Bruce and Carolyn were interested in universal design elements that would enable them to age-in-place. Their design includes a wide hallway, a roll-in shower, and a countertop with a top that raises and lowers to accommodate wheelchair users.
John used a home equity line of credit (HELOC) and credit cards to turn his basement apartment into a permitted ADU. His primary design consideration was that he wanted the apartment to be a fully self-contained residence.
When Ellen’s new university professorship required relocation to Virginia, they had to make big decisions about their SE Portland property. They knew they wanted to ultimately return to their home in Portland and for the time-being they planned to return during academic breaks. It didn’t make sense to leave their beloved home vacant while they were gone. However, if they leased their property they would have no place to call home when they returned to Portland for the holidays. A little ADU solved the problem.
Jeff and Beth knew there was demand for accommodations in this desirable area, since they built a duplex next door in 2004. But the idea of a guesthouse didn’t come to them until they were halfway through the project.
When Wally and Lara decided to get married, start a family, and start their own business, they decided they wanted a space of their own. However, they didn’t want their friends to have to have to move out, so Wally and Lara decided to convert the basement into a separate affordable living space.
Matt and Lissa were building a new home and realized that creating an apartment over the garage was a good opportunity to add extra living space. The ADU could generate rental income and create flexibility as their housing needs changed. For now the ADU serves as a rental, but it could eventually be a home for their special needs son if needed.
Jill’s little home includes salvaged materials, low-flow fixtures, three salvaged doors, no dryer, solar panels, a ductless heat pump, a Rheem water heater, rain garden, skylights, and Marmoleum floors. She also installed grid-tied solar panels on the ADU which cover electricity for her lights, appliances, and heating.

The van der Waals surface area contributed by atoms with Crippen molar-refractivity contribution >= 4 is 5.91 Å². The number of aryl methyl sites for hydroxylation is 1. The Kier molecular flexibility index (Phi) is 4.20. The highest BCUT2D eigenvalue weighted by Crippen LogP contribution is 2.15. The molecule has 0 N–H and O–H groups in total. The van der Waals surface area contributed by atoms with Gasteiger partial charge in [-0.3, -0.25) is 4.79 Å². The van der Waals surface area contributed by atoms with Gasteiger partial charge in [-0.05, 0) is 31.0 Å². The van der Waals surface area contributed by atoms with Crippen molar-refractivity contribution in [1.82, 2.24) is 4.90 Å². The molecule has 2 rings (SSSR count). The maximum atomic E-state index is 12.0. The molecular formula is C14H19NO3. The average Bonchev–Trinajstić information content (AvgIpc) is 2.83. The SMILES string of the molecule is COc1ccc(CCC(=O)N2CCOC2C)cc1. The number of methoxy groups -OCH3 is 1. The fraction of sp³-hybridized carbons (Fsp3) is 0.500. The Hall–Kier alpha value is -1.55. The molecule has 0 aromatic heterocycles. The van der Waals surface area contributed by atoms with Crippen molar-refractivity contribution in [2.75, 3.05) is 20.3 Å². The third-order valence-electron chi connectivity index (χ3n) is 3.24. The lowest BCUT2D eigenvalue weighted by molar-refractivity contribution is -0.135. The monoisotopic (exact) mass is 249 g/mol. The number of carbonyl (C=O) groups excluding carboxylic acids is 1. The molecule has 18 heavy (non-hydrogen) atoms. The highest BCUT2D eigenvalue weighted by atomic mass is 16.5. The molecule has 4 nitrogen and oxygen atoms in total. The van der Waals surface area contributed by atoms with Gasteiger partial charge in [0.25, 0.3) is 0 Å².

Stephen has always enjoyed the challenge of making a small space functional and comfortable. He had already built two ADUs, so it made sense that he would build an ADU on his own property when the opportunity arose. In 1998, Stephen purchased a lot in the Foster-Powell neighborhood with an existing house, which had been condemned. He remodeled the 1908 home and rented it out. He then designed an ADU for the back half of the lot, abutting the alley.
As she worked with Jack, Susan’s primary design consideration became maximizing the size of the ADU while adhering to Historic Neighborhood requirements. Prior to applying for her permits, Susan paid for a design consultation meeting with the city of Portland and Jack brought preliminary sketches to explore various possibilities.
My architect, Jack, did his homework on what could be built, given these limitations and nailed down a design that was accepted on the first try with no changes. That was impressive. We were told by everyone we would never get what he wanted past city permit without going through design review but he did. -Susan Moray
As his father’s 80th birthday approached, Scott Powers began considering next steps that would allow his parents to remain in the Rose City Park neighborhood and retain their independence.
After living in shared housing for several years, Kol Peterson was ready for a place of his own. As he researched various options, Kol discovered ADUs and learned they could provide the kind of financially sustainable living arrangement he was seeking.